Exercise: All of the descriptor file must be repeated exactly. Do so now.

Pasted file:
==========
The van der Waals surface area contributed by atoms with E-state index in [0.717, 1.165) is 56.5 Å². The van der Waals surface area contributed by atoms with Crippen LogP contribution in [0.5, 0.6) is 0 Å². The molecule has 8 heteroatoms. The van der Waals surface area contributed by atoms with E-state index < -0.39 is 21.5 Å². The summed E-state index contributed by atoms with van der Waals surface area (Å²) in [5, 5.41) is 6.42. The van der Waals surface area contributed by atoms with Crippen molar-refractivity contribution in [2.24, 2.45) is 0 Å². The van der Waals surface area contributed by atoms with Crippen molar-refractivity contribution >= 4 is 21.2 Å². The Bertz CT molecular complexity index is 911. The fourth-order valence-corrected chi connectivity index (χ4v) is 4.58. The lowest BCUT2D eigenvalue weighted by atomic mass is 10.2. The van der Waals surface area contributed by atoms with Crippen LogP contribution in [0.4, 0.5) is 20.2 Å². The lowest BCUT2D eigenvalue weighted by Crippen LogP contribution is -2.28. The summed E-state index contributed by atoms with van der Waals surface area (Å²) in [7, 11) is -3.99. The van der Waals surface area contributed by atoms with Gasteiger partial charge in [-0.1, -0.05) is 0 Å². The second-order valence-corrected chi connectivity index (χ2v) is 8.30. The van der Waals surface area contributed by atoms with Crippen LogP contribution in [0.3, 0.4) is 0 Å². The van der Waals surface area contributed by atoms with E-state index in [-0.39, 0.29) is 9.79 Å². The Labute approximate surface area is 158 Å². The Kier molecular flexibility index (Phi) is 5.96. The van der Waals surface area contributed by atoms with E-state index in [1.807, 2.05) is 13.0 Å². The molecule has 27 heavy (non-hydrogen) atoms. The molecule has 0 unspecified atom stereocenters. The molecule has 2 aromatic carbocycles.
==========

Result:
The van der Waals surface area contributed by atoms with E-state index in [0.717, 1.165) is 56.5 Å². The van der Waals surface area contributed by atoms with Crippen LogP contribution in [0.5, 0.6) is 0 Å². The molecule has 8 heteroatoms. The van der Waals surface area contributed by atoms with E-state index < -0.39 is 21.5 Å². The summed E-state index contributed by atoms with van der Waals surface area (Å²) in [5, 5.41) is 6.42. The van der Waals surface area contributed by atoms with Crippen molar-refractivity contribution in [2.24, 2.45) is 0 Å². The van der Waals surface area contributed by atoms with Crippen molar-refractivity contribution >= 4 is 21.2 Å². The Bertz CT molecular complexity index is 911. The fourth-order valence-corrected chi connectivity index (χ4v) is 4.58. The lowest BCUT2D eigenvalue weighted by atomic mass is 10.2. The van der Waals surface area contributed by atoms with Crippen LogP contribution in [0.4, 0.5) is 20.2 Å². The lowest BCUT2D eigenvalue weighted by Crippen LogP contribution is -2.28. The summed E-state index contributed by atoms with van der Waals surface area (Å²) in [7, 11) is -3.99. The van der Waals surface area contributed by atoms with Gasteiger partial charge in [-0.1, -0.05) is 0 Å². The second-order valence-corrected chi connectivity index (χ2v) is 8.30. The van der Waals surface area contributed by atoms with Crippen LogP contribution in [0.3, 0.4) is 0 Å². The van der Waals surface area contributed by atoms with E-state index in [-0.39, 0.29) is 9.79 Å². The Labute approximate surface area is 158 Å². The Kier molecular flexibility index (Phi) is 5.96. The van der Waals surface area contributed by atoms with E-state index in [1.807, 2.05) is 13.0 Å². The molecule has 27 heavy (non-hydrogen) atoms. The molecule has 0 unspecified atom stereocenters. The molecule has 2 aromatic carbocycles.